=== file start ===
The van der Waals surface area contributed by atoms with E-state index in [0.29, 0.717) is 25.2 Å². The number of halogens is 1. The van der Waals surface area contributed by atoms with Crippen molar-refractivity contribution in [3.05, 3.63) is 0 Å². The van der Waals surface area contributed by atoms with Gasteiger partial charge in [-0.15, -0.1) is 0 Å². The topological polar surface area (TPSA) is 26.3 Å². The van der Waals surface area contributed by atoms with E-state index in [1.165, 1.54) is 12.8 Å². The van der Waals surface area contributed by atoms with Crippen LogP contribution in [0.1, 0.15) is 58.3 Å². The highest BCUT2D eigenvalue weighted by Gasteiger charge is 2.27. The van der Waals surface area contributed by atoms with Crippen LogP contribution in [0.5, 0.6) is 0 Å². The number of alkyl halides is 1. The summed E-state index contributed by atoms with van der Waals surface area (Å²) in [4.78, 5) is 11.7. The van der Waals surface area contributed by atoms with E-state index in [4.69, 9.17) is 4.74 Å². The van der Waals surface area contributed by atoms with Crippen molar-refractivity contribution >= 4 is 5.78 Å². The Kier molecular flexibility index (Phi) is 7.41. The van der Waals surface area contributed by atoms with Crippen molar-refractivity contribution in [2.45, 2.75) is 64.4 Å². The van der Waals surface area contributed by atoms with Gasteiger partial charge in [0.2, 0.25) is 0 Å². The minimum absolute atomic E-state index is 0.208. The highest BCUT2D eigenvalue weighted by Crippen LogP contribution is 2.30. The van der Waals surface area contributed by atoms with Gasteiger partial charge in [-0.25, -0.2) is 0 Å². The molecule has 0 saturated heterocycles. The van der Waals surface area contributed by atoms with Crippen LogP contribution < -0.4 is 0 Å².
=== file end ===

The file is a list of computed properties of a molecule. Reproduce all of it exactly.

The van der Waals surface area contributed by atoms with E-state index in [0.29, 0.717) is 25.2 Å². The number of halogens is 1. The van der Waals surface area contributed by atoms with Crippen molar-refractivity contribution in [3.05, 3.63) is 0 Å². The van der Waals surface area contributed by atoms with Gasteiger partial charge in [-0.15, -0.1) is 0 Å². The topological polar surface area (TPSA) is 26.3 Å². The van der Waals surface area contributed by atoms with E-state index in [1.165, 1.54) is 12.8 Å². The van der Waals surface area contributed by atoms with Crippen LogP contribution in [0.1, 0.15) is 58.3 Å². The highest BCUT2D eigenvalue weighted by Gasteiger charge is 2.27. The van der Waals surface area contributed by atoms with Crippen LogP contribution in [0.5, 0.6) is 0 Å². The number of alkyl halides is 1. The summed E-state index contributed by atoms with van der Waals surface area (Å²) in [4.78, 5) is 11.7. The van der Waals surface area contributed by atoms with E-state index in [4.69, 9.17) is 4.74 Å². The van der Waals surface area contributed by atoms with Crippen molar-refractivity contribution >= 4 is 5.78 Å². The Kier molecular flexibility index (Phi) is 7.41. The van der Waals surface area contributed by atoms with Crippen molar-refractivity contribution in [2.45, 2.75) is 64.4 Å². The van der Waals surface area contributed by atoms with Gasteiger partial charge in [0.2, 0.25) is 0 Å². The minimum absolute atomic E-state index is 0.208. The highest BCUT2D eigenvalue weighted by Crippen LogP contribution is 2.30. The van der Waals surface area contributed by atoms with Gasteiger partial charge in [-0.25, -0.2) is 0 Å². The molecule has 0 saturated heterocycles. The van der Waals surface area contributed by atoms with Crippen LogP contribution < -0.4 is 0 Å².